On 5 February 1990, the German weekly magazine Der Spiegel describes the scepticism felt by the people of the countries of Eastern Europe after the fall of Communism and the political parties' transition towards Social Democracy.
In March 1990, the Portuguese economic affairs magazine Cadernos de Economia considers the causes and consequences of the difficult transition of the Eastern European countries towards a market economy.
On 25 February 1991, the Ministers for Foreign Affairs and for Defence of the seven member countries of the Warsaw Treaty Organisation (the USSR, Bulgaria, Romania, the German Democratic Republic, Hungary, Poland and Czechoslovakia), meeting in Budapest, announce the dissolution of the military arm of the Warsaw Pact.
On 1 July 1991, in Prague, the eight member countries of the Warsaw Pact (Albania, Bulgaria, Czechoslovakia, the German Democratic Republic (GDR), Hungary, Poland, Romania and the USSR) decide to dissolve the Warsaw Pact Political Consultative Committee.
On 25 September 1995, the Parliamentary Assembly of the Council of Europe recommends the Committee of Ministers to adopt a proactive policy towards refugees and asylum-seekers from the countries of Central and Eastern Europe.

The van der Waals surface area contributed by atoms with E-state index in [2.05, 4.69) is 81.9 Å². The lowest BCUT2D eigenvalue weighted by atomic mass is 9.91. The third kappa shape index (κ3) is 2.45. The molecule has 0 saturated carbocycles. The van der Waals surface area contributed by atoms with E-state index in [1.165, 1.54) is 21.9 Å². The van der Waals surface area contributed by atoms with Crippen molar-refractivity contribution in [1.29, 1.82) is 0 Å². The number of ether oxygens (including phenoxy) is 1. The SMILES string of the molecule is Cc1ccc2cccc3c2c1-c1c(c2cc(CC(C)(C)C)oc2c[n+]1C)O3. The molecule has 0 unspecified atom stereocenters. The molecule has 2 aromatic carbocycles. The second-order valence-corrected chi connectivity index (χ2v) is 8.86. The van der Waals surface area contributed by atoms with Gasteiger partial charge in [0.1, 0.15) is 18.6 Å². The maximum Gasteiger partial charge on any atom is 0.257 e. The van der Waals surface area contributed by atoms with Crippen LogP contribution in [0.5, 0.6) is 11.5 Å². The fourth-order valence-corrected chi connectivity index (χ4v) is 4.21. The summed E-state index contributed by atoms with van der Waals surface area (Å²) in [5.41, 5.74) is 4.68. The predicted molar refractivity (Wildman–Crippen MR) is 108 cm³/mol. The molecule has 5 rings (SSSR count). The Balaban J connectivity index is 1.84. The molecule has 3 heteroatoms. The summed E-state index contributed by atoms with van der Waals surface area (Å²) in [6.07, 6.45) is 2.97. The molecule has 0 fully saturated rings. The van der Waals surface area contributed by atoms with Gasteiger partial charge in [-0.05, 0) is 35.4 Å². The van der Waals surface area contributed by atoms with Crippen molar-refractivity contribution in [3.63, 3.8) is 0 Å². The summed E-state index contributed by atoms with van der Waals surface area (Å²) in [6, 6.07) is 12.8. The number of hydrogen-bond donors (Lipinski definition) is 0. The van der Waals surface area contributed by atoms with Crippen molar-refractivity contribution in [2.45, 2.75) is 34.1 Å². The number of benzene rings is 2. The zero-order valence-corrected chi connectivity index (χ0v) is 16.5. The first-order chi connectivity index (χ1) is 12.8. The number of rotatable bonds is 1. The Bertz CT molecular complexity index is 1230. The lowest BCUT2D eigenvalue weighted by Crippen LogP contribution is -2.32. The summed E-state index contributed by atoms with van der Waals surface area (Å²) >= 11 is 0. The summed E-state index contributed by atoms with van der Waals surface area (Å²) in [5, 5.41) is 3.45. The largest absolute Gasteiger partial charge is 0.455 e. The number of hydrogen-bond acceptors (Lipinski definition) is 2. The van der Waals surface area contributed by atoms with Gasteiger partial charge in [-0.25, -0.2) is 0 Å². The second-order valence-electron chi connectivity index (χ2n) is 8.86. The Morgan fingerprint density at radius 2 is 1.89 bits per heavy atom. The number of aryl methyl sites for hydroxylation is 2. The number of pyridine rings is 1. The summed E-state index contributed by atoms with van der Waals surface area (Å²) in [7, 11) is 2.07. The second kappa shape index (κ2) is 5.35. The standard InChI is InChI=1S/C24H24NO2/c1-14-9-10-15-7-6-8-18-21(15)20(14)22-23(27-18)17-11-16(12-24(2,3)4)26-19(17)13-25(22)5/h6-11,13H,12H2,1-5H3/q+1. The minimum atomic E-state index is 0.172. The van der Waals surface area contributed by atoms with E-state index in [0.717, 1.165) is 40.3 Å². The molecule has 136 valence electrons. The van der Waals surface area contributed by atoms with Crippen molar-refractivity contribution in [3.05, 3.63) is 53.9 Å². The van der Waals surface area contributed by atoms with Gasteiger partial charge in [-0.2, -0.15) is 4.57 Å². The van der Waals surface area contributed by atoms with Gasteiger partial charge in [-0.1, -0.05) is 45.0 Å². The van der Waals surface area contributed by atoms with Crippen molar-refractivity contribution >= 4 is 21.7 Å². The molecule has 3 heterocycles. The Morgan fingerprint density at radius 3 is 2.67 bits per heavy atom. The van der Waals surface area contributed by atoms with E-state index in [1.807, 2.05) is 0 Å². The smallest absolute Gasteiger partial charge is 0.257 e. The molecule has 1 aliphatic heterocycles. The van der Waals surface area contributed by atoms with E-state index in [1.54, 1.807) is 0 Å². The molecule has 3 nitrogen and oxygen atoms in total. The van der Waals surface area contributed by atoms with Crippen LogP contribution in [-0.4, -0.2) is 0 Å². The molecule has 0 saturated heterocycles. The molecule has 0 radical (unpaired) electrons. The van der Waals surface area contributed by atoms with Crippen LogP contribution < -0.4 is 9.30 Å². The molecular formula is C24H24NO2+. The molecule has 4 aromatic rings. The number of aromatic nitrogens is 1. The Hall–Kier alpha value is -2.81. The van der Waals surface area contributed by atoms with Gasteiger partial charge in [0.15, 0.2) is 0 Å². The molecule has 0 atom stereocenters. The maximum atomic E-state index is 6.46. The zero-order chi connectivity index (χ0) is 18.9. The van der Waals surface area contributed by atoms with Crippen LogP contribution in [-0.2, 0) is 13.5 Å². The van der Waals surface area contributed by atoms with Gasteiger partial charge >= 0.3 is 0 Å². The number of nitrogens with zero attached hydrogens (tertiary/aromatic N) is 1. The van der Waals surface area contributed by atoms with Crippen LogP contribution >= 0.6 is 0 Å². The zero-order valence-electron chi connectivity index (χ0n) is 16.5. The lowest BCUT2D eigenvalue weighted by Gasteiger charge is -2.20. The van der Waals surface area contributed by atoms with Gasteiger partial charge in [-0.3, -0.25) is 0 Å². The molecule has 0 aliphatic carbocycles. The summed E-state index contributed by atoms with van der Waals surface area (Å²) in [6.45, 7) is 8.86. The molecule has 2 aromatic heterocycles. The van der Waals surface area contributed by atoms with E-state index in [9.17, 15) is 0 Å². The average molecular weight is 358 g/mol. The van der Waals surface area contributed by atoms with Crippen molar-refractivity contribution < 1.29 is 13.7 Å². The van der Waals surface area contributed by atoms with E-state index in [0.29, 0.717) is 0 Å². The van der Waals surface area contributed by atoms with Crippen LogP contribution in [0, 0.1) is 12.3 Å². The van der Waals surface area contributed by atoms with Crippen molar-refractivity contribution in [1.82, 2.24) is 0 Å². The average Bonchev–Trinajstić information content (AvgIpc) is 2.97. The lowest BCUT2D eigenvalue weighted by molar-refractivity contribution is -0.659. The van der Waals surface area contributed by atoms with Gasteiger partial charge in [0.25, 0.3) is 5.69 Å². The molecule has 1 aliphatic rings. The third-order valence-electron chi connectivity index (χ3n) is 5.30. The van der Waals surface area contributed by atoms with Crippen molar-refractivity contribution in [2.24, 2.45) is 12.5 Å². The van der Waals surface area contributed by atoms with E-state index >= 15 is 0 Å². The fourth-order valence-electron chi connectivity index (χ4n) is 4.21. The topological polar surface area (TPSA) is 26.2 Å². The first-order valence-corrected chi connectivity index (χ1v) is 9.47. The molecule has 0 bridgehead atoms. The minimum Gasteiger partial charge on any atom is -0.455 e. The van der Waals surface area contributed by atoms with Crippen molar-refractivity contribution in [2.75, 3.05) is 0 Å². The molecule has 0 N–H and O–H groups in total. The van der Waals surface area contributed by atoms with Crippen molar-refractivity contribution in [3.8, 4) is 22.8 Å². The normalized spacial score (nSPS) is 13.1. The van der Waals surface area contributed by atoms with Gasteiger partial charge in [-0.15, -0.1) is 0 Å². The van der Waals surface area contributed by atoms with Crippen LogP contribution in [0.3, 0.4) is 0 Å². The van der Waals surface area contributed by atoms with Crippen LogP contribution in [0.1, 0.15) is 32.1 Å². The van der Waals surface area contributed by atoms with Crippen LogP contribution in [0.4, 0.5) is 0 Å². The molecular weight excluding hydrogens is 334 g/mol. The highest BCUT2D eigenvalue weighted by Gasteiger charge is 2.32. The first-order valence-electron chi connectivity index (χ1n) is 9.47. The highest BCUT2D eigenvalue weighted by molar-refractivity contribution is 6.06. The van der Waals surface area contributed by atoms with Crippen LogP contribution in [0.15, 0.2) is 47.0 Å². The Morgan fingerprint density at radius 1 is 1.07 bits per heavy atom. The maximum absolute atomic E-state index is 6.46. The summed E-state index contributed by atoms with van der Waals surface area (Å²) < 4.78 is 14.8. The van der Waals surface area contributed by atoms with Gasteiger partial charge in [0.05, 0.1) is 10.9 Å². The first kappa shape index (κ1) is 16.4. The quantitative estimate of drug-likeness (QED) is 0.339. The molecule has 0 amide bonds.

In 1996, in an article in the magazine Europäische Rundschau, Heinz Fischer, President of the Austrian National Council, analyses the political changes in the countries of Eastern Europe from Austria’s point of view and emphasises the need for the enlargement of the European Union to include these countries.
‘Whatever you do, don’t look at him!’ The cartoonist Behrendt illustrates the fears of the Soviet authorities that the anti-establishmentarianism triggered in Poland by Lech Walesa and the social movement Solidarnosc (Solidarity) will spread throughout the Eastern bloc.
Adam Michnik, born on 17 October 1946 in Warsaw, was one of the main leaders of the opposition to the totalitarian rule of the Polish United Workers’ Party and was co-founder, with Jacek Kuron, of the Workers’ Defence Committee (KOR) in 1976. He took part in the Round Table talks in 1989 before being elected MP in the Polish Sejm the same year.